Alison: I think returning to paperwork is evil! I don’t think you can say software is a necessary evil. I think it’s very clearly the way businesses have developed and evolved and are becoming more streamlined and saving money, saving costs. You absolutely should be applying software where you can and having removing paper work from anything. So, I think there absolutely is no HR future without software.

 

Arishma: What about those that see themselves as Excel whizz? What would you say to them?

Alison: I think people who are Excel whizzes, should absolutely be the ones jumping onboard with software. Their mind is already tuned to a process style of approach, or a systematic approach to data, to understanding data and the way data interacts with each other within Excel spreadsheets, or having spreadsheets talk to each other. So, you know as a Excel enthusiast myself, I was very attached to my spreadsheets in the old days but I find technology is now just a new way to be excited about data. The data-mining you can do when you have technology or software based systems to hold the information is so much more fun than the old ways of playing with spreadsheets. But those HR people who have that skill-sets, they are the ones who should be on those teams of implementing software and they would be the ones looking at processes and figuring out what they are going to do with their big data need.

 

In the next segment of the series, Alison talks about why buying HR software may seem difficult but doesn’t have to be, and how to find a great partnership with a supplier. Click here to read the next segment.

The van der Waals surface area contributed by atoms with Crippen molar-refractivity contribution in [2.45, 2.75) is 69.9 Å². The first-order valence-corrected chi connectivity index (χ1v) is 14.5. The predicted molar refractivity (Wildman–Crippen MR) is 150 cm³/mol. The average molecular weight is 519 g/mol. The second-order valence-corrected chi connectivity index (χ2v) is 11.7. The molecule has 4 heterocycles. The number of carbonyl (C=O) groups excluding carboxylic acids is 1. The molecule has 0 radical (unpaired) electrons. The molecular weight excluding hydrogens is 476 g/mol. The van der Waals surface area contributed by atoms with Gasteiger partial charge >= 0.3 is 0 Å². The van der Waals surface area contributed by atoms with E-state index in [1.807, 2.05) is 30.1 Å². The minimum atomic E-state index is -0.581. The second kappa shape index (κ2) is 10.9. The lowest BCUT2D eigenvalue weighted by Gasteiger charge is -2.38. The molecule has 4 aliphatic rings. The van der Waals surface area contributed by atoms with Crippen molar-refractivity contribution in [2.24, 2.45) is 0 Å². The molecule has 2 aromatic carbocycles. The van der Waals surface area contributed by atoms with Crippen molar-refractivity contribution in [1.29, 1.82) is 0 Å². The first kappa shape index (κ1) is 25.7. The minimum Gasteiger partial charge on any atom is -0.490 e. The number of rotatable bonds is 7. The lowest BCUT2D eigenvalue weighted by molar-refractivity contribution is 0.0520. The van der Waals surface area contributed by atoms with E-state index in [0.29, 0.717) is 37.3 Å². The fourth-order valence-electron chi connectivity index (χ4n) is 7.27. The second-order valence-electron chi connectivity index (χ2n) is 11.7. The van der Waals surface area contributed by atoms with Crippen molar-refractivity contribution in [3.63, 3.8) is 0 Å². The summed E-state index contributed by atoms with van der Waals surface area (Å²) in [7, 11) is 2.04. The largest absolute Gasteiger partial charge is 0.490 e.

In discussion with Remuneration Management expert Alison Kennedy – Part 1

November, 2016

Alison Kennedy First Blog PicturePivot Software is proudly supporting Alison Kennedy, in her upcoming presentation at HR TechFest 2016 in Melbourne, one of the biggest industry events in Australasia.

Alison has spoken at many industry events and comes from a diverse background in the Rem space where she has worked with many credible brands. She possesses a sharp mind that is forever interested in seeking challenge, change and growth.

We take the opportunity to discuss with Alison the current HR landscape, the use of technology to solve human capital challenges of today and what potentially lies ahead in the future for HR. So, let’s get to know Alison a little via an interview conducted by Arishma Singh from Pivot Software.

 

Arishma: Alison, what role does an MBA play in an HR career and where you are, in terms of assisting and advising organisations in their Remuneration related challenges?